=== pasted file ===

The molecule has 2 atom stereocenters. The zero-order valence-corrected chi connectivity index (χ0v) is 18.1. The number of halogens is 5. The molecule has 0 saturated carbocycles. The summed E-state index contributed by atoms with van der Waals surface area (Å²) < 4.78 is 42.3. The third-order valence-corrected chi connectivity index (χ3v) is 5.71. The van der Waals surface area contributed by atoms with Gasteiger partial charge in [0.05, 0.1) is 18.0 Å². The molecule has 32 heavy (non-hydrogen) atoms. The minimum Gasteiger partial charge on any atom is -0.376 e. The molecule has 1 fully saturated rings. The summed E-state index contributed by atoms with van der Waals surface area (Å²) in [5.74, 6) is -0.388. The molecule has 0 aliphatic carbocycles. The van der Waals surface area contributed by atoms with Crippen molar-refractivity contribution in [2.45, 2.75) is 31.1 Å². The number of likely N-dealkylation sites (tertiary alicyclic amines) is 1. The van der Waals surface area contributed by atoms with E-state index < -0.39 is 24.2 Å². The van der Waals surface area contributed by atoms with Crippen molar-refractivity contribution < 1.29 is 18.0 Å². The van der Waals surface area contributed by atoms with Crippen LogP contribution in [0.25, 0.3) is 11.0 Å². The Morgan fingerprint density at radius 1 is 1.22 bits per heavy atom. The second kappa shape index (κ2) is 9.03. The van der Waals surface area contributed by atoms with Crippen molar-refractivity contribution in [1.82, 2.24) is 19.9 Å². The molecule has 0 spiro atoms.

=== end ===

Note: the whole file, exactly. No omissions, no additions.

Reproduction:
The molecule has 2 atom stereocenters. The zero-order valence-corrected chi connectivity index (χ0v) is 18.1. The number of halogens is 5. The molecule has 0 saturated carbocycles. The summed E-state index contributed by atoms with van der Waals surface area (Å²) < 4.78 is 42.3. The third-order valence-corrected chi connectivity index (χ3v) is 5.71. The van der Waals surface area contributed by atoms with Gasteiger partial charge in [0.05, 0.1) is 18.0 Å². The molecule has 32 heavy (non-hydrogen) atoms. The minimum Gasteiger partial charge on any atom is -0.376 e. The molecule has 1 fully saturated rings. The summed E-state index contributed by atoms with van der Waals surface area (Å²) in [5.74, 6) is -0.388. The molecule has 0 aliphatic carbocycles. The van der Waals surface area contributed by atoms with Crippen molar-refractivity contribution in [2.45, 2.75) is 31.1 Å². The number of likely N-dealkylation sites (tertiary alicyclic amines) is 1. The van der Waals surface area contributed by atoms with E-state index < -0.39 is 24.2 Å². The van der Waals surface area contributed by atoms with Crippen molar-refractivity contribution < 1.29 is 18.0 Å². The van der Waals surface area contributed by atoms with Crippen LogP contribution in [0.25, 0.3) is 11.0 Å². The Morgan fingerprint density at radius 1 is 1.22 bits per heavy atom. The second kappa shape index (κ2) is 9.03. The van der Waals surface area contributed by atoms with Crippen molar-refractivity contribution in [1.82, 2.24) is 19.9 Å². The molecule has 0 spiro atoms.